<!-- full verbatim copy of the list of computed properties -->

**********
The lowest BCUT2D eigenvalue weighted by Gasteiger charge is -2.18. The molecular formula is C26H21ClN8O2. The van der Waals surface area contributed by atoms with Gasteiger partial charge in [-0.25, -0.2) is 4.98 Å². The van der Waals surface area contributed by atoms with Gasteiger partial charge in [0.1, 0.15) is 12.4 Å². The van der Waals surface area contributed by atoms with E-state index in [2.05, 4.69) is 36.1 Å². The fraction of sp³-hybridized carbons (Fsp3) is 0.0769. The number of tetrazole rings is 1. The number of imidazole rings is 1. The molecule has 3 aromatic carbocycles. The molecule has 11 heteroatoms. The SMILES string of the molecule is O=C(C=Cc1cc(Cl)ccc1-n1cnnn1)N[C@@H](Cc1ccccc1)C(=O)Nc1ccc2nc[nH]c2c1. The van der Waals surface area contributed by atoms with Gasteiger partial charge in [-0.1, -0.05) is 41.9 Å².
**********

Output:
The lowest BCUT2D eigenvalue weighted by Gasteiger charge is -2.18. The molecular formula is C26H21ClN8O2. The van der Waals surface area contributed by atoms with Gasteiger partial charge in [-0.25, -0.2) is 4.98 Å². The van der Waals surface area contributed by atoms with Gasteiger partial charge in [0.1, 0.15) is 12.4 Å². The van der Waals surface area contributed by atoms with E-state index in [2.05, 4.69) is 36.1 Å². The fraction of sp³-hybridized carbons (Fsp3) is 0.0769. The number of tetrazole rings is 1. The number of imidazole rings is 1. The molecule has 3 aromatic carbocycles. The molecule has 11 heteroatoms. The SMILES string of the molecule is O=C(C=Cc1cc(Cl)ccc1-n1cnnn1)N[C@@H](Cc1ccccc1)C(=O)Nc1ccc2nc[nH]c2c1. The van der Waals surface area contributed by atoms with Gasteiger partial charge in [-0.1, -0.05) is 41.9 Å².